Because Christianity was indispensable to ‘the Peculiar Institution’, as you know.

“Jeez, you’re in a mood today….” 

One slave ship captain had a revelation as he was steering another ship full of captured Africans across the murderous Middle Passage to lives of almost unceasing torment.  According to the story he turned the boat around, released all the prisoners, got out of the human trafficking business.  He wrote Amazing Grace, the hymn about God saving a wretch like him.  One of the most popular hymns around, they probably sang it at Klan rallies too.

“They didn’t sing it at fucking Klan rallies!  Have you no decency?! What the hell are you on about?”  


“The thing you need to do is shave, shower, go outside and visit a sick person.  Put on a clown nose and cheer up a dying child in a cancer ward.  Go find homes for one or two of those adorable, doomed little kittens.  Spread some goddamned joy, instead of ruminating on the horrors of the church.  The horrors of the church, the horrors of the church…  Jesus, how goddamned original….” 

Catch-22– the things that would help my mood the most today, my mood prevents me from doing.  

Suddenly, in my head is the Temptations great version of “I Can’t Get Next to You”, one of the greatest tracks ever spun on a piece of vinyl. I can turn the grey sky blue-uh, I can make it rain, whenever I want it to… but the things I want to do the most, I’m unable to do.

“Unable, or unwilling?”

You clearly know nothing of my work.

Head in Hands (labored re-creation)

This afternoon, at a loss for anything better to do, and having written that piece referencing Cheney that activated Sekhnet’s PTSD and made her cry one sentence in (where I stopped), I found myself sitting in the universal pose of resigned inaction, head in hands.  My few chores done and a futile attempt at a restorative nap aborted, I sat wearily at my desk near the window overlooking Sekhnet’s farm and my head sank into my hands.  I sat that way for a long moment.  The symbolism of this posture dawning on me, I lifted my head, opened this computer and resolutely tapped out a few hundred words that disentangled some tendrils, put it about as well as I can.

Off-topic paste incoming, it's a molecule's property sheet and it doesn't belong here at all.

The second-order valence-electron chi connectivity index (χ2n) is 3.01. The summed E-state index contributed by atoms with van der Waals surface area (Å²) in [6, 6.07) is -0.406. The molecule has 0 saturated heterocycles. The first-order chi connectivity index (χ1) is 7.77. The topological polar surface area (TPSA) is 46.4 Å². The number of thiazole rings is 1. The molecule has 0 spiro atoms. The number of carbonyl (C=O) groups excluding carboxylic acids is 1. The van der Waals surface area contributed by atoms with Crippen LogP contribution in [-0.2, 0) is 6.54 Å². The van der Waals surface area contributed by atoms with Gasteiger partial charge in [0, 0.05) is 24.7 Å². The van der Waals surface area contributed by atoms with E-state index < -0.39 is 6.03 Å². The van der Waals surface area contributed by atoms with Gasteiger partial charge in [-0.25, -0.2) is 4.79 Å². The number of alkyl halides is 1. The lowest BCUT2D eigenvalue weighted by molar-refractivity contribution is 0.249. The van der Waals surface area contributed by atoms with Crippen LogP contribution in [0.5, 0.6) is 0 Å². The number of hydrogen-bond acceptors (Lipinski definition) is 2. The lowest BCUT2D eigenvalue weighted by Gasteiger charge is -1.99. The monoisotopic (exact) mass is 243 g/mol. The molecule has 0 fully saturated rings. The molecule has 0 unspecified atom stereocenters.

It was a different kind of post than most of these and it felt like a good day’s work.  Writing it put my thoughts and feelings in order, explained some things I was hard pressed to understand or express and salvaged an otherwise fairly bleak and low-energy day for me.

Sekhnet and I went shopping and after the long trip I opened the blahg to read it to her.  There was no sign of the new piece anywhere, not in drafts, not in the trash.  “Head in Hands” does not exist, I was informed.  I was sure I’d hit publish, I’d definitely selected the categories, which appear below this post now, which I have already saved now three times.  It was hard to believe I had never even once saved the draft.  I hadn’t shut off the computer or logged out of WordPress, yet, no trace of the ninety minutes of writing.  

Seeing it wiped away at the moment I was going to read it to Sekhnet I felt panic and then rage, at once it became the most profound thing I’d ever managed to write, of course, being now irretrievably lost.  In despair I realized how impossible it would be to recreate the integrity of the piece, whatever music it had contained.  It took all I had not to scream or smash something.  Sekhnet was sympathetic, immediately reminded me I should always save my work, no matter what, we’ve both learned the hard way, blah blah blah, helpful advice I couldn’t listen to.  850 something posts on this blahg with no hitch that I can recall, maybe one.   Fitting reward at the end of a day I dragged myself through, to have some of my best work wiped away without a fucking trace and for no explainable reason.  I went outside and stalked for a mile.